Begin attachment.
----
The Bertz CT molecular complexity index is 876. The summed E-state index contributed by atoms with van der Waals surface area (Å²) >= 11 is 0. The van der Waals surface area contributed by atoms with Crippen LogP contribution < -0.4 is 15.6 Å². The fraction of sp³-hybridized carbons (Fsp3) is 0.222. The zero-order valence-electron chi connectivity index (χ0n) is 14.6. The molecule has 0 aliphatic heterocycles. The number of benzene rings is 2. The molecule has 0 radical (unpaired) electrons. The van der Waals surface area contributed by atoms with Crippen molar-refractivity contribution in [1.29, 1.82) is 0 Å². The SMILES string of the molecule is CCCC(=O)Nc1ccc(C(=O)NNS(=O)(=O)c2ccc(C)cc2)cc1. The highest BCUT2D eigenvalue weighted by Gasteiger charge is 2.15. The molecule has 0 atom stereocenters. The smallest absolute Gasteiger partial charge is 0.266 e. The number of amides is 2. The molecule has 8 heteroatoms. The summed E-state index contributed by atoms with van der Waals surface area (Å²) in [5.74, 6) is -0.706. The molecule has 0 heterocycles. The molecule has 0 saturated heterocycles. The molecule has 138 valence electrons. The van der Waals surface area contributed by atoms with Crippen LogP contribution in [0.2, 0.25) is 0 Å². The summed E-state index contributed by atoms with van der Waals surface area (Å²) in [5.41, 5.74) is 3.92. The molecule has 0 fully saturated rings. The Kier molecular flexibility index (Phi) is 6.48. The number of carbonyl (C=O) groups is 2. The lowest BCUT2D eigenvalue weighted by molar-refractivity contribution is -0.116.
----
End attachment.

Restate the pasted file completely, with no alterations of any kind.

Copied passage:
The Bertz CT molecular complexity index is 876. The summed E-state index contributed by atoms with van der Waals surface area (Å²) >= 11 is 0. The van der Waals surface area contributed by atoms with Crippen LogP contribution < -0.4 is 15.6 Å². The fraction of sp³-hybridized carbons (Fsp3) is 0.222. The zero-order valence-electron chi connectivity index (χ0n) is 14.6. The molecule has 0 aliphatic heterocycles. The number of benzene rings is 2. The molecule has 0 radical (unpaired) electrons. The van der Waals surface area contributed by atoms with Crippen molar-refractivity contribution in [1.29, 1.82) is 0 Å². The SMILES string of the molecule is CCCC(=O)Nc1ccc(C(=O)NNS(=O)(=O)c2ccc(C)cc2)cc1. The highest BCUT2D eigenvalue weighted by Gasteiger charge is 2.15. The molecule has 0 atom stereocenters. The smallest absolute Gasteiger partial charge is 0.266 e. The number of amides is 2. The molecule has 8 heteroatoms. The summed E-state index contributed by atoms with van der Waals surface area (Å²) in [5.74, 6) is -0.706. The molecule has 0 heterocycles. The molecule has 0 saturated heterocycles. The molecule has 138 valence electrons. The van der Waals surface area contributed by atoms with Crippen LogP contribution in [0.2, 0.25) is 0 Å². The summed E-state index contributed by atoms with van der Waals surface area (Å²) in [5.41, 5.74) is 3.92. The molecule has 0 fully saturated rings. The Kier molecular flexibility index (Phi) is 6.48. The number of carbonyl (C=O) groups is 2. The lowest BCUT2D eigenvalue weighted by molar-refractivity contribution is -0.116.